So I have a science background. And for my sustainability leadership, that was the lens through which I really started looking at sustainability issues with really a scientific methodology to problems and really a focus on environmental issues. But as I have grown into sustainability leadership in my career, I’ve really become the began to look at sustainability issues as an ethical issue. And it’s driven by science and data. But I’m seeing more and more of a need for us to connect environmental issues, to social issues. And that’s something that I’ve evolved into. And I see that most of our environmental issues are caused by the relationship that our society has with the environment, and the negative outcomes that our environment suffers have profound impacts and many times disproportionate impacts on our society.
So with that, I’ve really shifted the way that I frame sustainability. And it’s, I think, something that has been for the better and leading to better results. And I’ve really shifted from having a STEM focus to where I now speak to arts and humanities and social sciences. And I believe when I say that, I think that arts, humanities, and social sciences may have the most important role to play in solving our sustainability issues. Because in almost every issue that we’re facing, the greater challenge is for us to build culture and will to deploy technologies and policies that we know will work, then it is with regards to the technologies or policies that we have access to.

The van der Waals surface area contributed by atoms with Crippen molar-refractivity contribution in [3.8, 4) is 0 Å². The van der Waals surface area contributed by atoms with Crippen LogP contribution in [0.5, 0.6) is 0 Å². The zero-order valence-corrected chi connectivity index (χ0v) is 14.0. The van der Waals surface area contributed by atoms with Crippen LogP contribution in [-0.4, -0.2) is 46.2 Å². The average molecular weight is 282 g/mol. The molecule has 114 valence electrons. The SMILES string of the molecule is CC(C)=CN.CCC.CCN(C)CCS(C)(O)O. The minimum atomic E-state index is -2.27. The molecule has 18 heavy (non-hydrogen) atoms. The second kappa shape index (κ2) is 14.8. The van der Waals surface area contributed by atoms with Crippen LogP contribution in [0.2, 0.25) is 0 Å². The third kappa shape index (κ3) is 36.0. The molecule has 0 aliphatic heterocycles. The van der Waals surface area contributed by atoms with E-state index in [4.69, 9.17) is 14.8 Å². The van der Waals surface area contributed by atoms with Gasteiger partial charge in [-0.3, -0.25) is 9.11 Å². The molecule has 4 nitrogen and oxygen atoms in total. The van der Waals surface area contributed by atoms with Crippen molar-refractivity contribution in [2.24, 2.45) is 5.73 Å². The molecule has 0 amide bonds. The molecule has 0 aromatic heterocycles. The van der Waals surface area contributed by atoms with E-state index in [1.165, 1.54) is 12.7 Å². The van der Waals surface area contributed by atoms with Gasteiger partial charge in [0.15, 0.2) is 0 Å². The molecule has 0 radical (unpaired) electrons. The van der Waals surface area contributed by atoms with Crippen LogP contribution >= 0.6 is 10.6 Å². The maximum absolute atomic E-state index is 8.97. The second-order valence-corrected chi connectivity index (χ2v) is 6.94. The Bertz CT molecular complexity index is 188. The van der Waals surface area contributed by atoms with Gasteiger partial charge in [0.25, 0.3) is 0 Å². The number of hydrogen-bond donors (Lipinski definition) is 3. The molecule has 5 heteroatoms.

And so one of the things that I think helps me and my job is in higher education has become very prominent for everybody to take Strengths Class or StrengthsFinder, one of these tools that helps you discover insights into your personality. And I am a relator. And that means that in order for me to work with somebody, I really begin, to be effective in my work once I have figured out how I can relate with the person that I’m collaborating with. And I think that that is something that is a huge advantage for me because when I’m talking about sustainability, I’m passionate about environmental issues. I’m passionate about social issues, and I have yet to find somebody who does not have a passion really.